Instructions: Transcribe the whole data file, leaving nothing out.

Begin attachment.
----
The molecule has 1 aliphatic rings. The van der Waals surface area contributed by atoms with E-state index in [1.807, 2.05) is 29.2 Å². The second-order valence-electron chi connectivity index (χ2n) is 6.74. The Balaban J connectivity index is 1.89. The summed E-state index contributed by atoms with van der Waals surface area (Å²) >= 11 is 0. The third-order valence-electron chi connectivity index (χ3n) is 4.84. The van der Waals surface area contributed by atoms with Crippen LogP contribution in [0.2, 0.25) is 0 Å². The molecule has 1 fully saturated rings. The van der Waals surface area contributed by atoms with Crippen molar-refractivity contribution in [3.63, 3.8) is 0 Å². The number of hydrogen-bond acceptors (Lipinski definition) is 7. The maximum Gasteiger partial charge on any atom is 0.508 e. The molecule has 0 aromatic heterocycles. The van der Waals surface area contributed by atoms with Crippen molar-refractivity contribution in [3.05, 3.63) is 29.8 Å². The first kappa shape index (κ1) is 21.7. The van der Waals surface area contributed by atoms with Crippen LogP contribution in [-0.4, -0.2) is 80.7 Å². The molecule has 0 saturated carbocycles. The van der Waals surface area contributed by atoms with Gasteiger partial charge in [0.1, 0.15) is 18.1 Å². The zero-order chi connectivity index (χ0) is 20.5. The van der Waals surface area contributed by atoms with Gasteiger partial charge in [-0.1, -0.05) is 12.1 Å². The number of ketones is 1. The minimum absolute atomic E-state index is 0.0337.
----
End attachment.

The molecule has 1 aliphatic rings. The van der Waals surface area contributed by atoms with E-state index in [1.807, 2.05) is 29.2 Å². The second-order valence-electron chi connectivity index (χ2n) is 6.74. The Balaban J connectivity index is 1.89. The summed E-state index contributed by atoms with van der Waals surface area (Å²) >= 11 is 0. The third-order valence-electron chi connectivity index (χ3n) is 4.84. The van der Waals surface area contributed by atoms with Crippen LogP contribution in [0.2, 0.25) is 0 Å². The molecule has 1 fully saturated rings. The van der Waals surface area contributed by atoms with Crippen molar-refractivity contribution in [3.63, 3.8) is 0 Å². The number of hydrogen-bond acceptors (Lipinski definition) is 7. The maximum Gasteiger partial charge on any atom is 0.508 e. The molecule has 0 aromatic heterocycles. The van der Waals surface area contributed by atoms with Crippen molar-refractivity contribution in [3.05, 3.63) is 29.8 Å². The first kappa shape index (κ1) is 21.7. The van der Waals surface area contributed by atoms with Crippen LogP contribution in [-0.4, -0.2) is 80.7 Å². The molecule has 0 saturated carbocycles. The van der Waals surface area contributed by atoms with Gasteiger partial charge in [0.1, 0.15) is 18.1 Å². The zero-order chi connectivity index (χ0) is 20.5. The van der Waals surface area contributed by atoms with Gasteiger partial charge in [-0.1, -0.05) is 12.1 Å². The number of ketones is 1. The minimum absolute atomic E-state index is 0.0337.